Turns out the city of Cincinnati overlooked something last year when it approved its share of $63.8 million in subsidies for a new F.C. Cincinnati soccer stadium: $17 million of the city’s share will come from local hotel taxes, which are controlled by the joint city-county Convention Facilities Authority, which now isn’t sure it actually wants to hand over the dough unless the city agrees to cover any shortfall created in paying maintenance and debt service on the city’s convention center.
If I’m reading this Cincinnati Enquirer article right, it’s the county holding up the shifting of the funds, which makes sense, since the county would be on the hook for any shortfall that the city didn’t fill.
There’s an authority meeting set for this afternoon, at which maybe a solution will be hashed out. Either way, it sounds like the hashing will take place between the city and the county, not the private team owners — heaven forfend anyone ask them to cover any shortfalls — though if there’s an impasse, it could force the team to either delay construction or borrow money at a higher interest rate. (The $17 million is meant to be seed money that F.C. Cincinnati’s owners would then borrow off of — if stadium finance doesn’t make your head hurt, you’re probably not doing it right.)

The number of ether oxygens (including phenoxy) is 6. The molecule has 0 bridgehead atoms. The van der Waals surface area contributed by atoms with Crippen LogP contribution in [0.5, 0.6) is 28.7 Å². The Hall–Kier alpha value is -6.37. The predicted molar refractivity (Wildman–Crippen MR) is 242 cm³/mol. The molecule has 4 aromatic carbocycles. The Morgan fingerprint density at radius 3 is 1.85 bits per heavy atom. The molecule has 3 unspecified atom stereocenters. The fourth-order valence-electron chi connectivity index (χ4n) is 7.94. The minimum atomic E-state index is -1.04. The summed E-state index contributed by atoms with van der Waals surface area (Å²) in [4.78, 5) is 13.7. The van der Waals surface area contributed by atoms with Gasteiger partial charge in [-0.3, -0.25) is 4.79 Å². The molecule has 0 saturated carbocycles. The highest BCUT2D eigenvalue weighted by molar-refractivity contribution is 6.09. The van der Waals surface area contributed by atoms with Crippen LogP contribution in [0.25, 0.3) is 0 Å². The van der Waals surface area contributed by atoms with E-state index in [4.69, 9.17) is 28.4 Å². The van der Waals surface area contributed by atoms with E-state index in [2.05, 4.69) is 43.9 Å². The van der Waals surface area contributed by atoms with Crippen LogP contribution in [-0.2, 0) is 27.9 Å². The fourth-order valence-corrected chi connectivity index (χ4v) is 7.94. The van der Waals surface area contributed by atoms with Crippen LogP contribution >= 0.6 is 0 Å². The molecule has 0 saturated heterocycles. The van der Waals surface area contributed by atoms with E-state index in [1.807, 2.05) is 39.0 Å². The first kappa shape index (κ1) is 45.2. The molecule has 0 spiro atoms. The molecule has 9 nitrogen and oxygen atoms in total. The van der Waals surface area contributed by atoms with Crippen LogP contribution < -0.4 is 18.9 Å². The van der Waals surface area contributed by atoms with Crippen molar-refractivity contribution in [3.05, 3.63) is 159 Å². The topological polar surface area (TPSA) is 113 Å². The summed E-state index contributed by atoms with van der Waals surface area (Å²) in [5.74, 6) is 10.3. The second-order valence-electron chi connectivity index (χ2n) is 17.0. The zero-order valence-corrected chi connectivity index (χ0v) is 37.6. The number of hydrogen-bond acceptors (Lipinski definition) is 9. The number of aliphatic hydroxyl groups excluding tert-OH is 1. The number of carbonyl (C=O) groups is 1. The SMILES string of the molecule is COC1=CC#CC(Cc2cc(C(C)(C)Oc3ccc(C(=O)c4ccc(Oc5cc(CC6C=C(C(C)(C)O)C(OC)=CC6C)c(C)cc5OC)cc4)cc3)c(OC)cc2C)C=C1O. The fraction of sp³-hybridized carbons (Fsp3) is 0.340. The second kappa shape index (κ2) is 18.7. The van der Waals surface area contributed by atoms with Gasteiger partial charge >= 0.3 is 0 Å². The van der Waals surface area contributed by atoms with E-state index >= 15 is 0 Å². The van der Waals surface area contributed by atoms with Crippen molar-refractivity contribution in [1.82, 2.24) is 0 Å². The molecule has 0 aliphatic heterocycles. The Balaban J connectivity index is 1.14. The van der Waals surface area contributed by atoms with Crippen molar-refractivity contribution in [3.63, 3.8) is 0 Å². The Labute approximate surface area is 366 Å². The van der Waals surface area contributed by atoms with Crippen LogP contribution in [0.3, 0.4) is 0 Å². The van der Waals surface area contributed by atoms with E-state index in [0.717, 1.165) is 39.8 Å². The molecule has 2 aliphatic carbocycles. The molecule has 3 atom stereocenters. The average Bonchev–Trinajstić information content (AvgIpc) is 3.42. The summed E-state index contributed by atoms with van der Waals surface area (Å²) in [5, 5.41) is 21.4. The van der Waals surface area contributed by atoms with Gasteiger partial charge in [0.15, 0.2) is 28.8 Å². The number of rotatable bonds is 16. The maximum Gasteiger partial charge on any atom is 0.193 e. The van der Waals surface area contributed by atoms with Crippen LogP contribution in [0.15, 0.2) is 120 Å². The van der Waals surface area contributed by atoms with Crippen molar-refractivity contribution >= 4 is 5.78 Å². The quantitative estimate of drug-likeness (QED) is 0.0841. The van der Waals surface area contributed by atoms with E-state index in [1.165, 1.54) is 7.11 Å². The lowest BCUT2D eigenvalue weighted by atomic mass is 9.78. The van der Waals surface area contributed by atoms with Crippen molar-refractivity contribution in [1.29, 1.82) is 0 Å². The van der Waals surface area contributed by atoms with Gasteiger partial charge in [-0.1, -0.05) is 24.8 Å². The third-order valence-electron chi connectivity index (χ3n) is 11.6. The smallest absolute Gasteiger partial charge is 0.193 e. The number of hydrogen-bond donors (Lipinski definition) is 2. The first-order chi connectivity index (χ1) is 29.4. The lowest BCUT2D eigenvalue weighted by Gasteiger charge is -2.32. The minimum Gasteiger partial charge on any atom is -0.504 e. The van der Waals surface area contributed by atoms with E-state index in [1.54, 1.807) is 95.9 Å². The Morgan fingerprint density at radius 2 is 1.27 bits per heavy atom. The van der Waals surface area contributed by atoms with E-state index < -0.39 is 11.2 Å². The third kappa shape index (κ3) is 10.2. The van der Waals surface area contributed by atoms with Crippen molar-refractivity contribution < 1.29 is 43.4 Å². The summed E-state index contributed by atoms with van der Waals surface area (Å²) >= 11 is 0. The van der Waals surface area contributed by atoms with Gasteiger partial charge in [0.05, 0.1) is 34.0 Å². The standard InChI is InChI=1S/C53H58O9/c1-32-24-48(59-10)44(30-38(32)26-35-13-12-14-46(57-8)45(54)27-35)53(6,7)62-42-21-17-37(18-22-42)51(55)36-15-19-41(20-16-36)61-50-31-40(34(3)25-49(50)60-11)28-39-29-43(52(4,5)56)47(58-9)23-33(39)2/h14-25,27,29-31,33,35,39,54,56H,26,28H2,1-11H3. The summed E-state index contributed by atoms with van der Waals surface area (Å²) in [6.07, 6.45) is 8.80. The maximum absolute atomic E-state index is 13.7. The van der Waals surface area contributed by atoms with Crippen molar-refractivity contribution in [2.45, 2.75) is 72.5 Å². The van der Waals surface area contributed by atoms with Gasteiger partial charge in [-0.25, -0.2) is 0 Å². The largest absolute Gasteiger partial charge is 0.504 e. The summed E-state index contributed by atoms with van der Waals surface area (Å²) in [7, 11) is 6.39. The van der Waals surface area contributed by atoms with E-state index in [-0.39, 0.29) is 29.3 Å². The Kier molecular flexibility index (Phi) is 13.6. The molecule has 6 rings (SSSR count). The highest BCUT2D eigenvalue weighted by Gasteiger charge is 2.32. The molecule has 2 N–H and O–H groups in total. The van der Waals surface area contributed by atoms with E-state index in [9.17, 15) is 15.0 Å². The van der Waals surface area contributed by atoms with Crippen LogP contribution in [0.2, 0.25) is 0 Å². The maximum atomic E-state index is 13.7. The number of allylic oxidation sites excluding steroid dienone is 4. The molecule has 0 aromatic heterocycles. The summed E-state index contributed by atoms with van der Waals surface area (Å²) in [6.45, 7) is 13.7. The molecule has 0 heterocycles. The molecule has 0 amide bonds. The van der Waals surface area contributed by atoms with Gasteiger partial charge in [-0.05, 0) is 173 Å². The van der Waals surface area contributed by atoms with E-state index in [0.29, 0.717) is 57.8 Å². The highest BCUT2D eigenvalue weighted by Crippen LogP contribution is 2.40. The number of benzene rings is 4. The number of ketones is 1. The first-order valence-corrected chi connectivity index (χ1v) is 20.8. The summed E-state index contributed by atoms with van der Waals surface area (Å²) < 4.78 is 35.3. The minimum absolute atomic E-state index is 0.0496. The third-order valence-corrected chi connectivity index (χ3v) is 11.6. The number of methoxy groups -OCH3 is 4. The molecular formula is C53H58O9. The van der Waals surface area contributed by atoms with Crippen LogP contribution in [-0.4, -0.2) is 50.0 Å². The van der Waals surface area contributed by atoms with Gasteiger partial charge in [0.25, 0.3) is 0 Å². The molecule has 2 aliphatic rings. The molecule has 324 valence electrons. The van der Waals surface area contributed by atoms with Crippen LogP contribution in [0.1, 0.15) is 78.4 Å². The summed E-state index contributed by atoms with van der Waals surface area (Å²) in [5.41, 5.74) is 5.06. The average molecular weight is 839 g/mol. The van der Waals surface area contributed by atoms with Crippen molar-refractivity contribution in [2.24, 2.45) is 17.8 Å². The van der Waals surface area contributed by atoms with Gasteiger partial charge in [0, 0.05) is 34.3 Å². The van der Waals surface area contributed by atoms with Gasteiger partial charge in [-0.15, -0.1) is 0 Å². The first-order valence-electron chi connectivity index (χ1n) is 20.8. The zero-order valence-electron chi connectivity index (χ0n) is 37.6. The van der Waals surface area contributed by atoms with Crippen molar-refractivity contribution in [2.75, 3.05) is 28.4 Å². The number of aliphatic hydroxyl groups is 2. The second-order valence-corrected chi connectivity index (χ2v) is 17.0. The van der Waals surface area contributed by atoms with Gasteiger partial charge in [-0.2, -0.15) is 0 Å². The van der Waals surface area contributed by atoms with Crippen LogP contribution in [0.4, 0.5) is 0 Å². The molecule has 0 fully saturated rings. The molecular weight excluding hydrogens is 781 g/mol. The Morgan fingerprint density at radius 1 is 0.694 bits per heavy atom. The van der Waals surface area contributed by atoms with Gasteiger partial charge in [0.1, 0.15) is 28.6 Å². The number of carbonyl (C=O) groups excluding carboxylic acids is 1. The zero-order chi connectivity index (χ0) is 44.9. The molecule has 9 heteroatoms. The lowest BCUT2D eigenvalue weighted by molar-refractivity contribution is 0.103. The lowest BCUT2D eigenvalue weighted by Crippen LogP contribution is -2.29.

There’s also a city council vote set for this Thursday on rezoning the land the team owners want to use for a stadium entrance, which is opposed by the people who currently live in buildings located on the proposed entrance site and slated for eviction. The Enquirer says it’s “unclear” if the rezoning will pass, which is journalism code for “we either asked councilmembers how they’ll vote and they wouldn’t tell us or we didn’t get around to asking them before our publication deadline”; many answers remain hazy, in other words, ask again at the end of the week.